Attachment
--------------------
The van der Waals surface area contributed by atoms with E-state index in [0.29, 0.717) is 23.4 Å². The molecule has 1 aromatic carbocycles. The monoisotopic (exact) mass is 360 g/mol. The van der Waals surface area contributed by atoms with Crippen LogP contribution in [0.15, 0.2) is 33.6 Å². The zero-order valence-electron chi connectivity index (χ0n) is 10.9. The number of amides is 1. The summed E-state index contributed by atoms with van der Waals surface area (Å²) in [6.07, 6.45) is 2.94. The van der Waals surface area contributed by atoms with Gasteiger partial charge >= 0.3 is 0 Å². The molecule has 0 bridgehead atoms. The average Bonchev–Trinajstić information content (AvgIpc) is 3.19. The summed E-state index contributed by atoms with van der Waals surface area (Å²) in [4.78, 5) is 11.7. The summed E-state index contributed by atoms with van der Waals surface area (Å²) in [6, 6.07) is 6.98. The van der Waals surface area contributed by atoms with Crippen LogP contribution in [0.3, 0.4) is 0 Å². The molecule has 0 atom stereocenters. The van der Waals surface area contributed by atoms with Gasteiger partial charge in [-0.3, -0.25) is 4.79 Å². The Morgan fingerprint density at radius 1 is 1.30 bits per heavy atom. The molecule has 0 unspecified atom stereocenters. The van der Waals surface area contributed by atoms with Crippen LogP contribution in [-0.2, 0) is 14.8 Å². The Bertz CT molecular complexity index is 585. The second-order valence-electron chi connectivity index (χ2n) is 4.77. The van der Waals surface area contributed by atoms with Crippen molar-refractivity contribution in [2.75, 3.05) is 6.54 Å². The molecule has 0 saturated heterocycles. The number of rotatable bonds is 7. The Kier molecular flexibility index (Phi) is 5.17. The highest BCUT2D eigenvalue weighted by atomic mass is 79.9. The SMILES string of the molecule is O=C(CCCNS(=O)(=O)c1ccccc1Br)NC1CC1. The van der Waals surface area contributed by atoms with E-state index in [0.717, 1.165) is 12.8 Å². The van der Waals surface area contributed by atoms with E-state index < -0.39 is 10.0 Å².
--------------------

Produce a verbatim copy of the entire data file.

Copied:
The van der Waals surface area contributed by atoms with E-state index in [0.29, 0.717) is 23.4 Å². The molecule has 1 aromatic carbocycles. The monoisotopic (exact) mass is 360 g/mol. The van der Waals surface area contributed by atoms with Crippen LogP contribution in [0.15, 0.2) is 33.6 Å². The zero-order valence-electron chi connectivity index (χ0n) is 10.9. The number of amides is 1. The summed E-state index contributed by atoms with van der Waals surface area (Å²) in [6.07, 6.45) is 2.94. The van der Waals surface area contributed by atoms with Gasteiger partial charge >= 0.3 is 0 Å². The molecule has 0 bridgehead atoms. The average Bonchev–Trinajstić information content (AvgIpc) is 3.19. The summed E-state index contributed by atoms with van der Waals surface area (Å²) in [4.78, 5) is 11.7. The summed E-state index contributed by atoms with van der Waals surface area (Å²) in [6, 6.07) is 6.98. The van der Waals surface area contributed by atoms with Crippen LogP contribution in [0.3, 0.4) is 0 Å². The molecule has 0 atom stereocenters. The van der Waals surface area contributed by atoms with Gasteiger partial charge in [-0.3, -0.25) is 4.79 Å². The Morgan fingerprint density at radius 1 is 1.30 bits per heavy atom. The molecule has 0 unspecified atom stereocenters. The van der Waals surface area contributed by atoms with Crippen LogP contribution in [-0.2, 0) is 14.8 Å². The Bertz CT molecular complexity index is 585. The second-order valence-electron chi connectivity index (χ2n) is 4.77. The van der Waals surface area contributed by atoms with Crippen molar-refractivity contribution in [2.75, 3.05) is 6.54 Å². The molecule has 0 saturated heterocycles. The number of rotatable bonds is 7. The Kier molecular flexibility index (Phi) is 5.17. The highest BCUT2D eigenvalue weighted by atomic mass is 79.9. The SMILES string of the molecule is O=C(CCCNS(=O)(=O)c1ccccc1Br)NC1CC1. The van der Waals surface area contributed by atoms with E-state index in [0.717, 1.165) is 12.8 Å². The van der Waals surface area contributed by atoms with E-state index < -0.39 is 10.0 Å².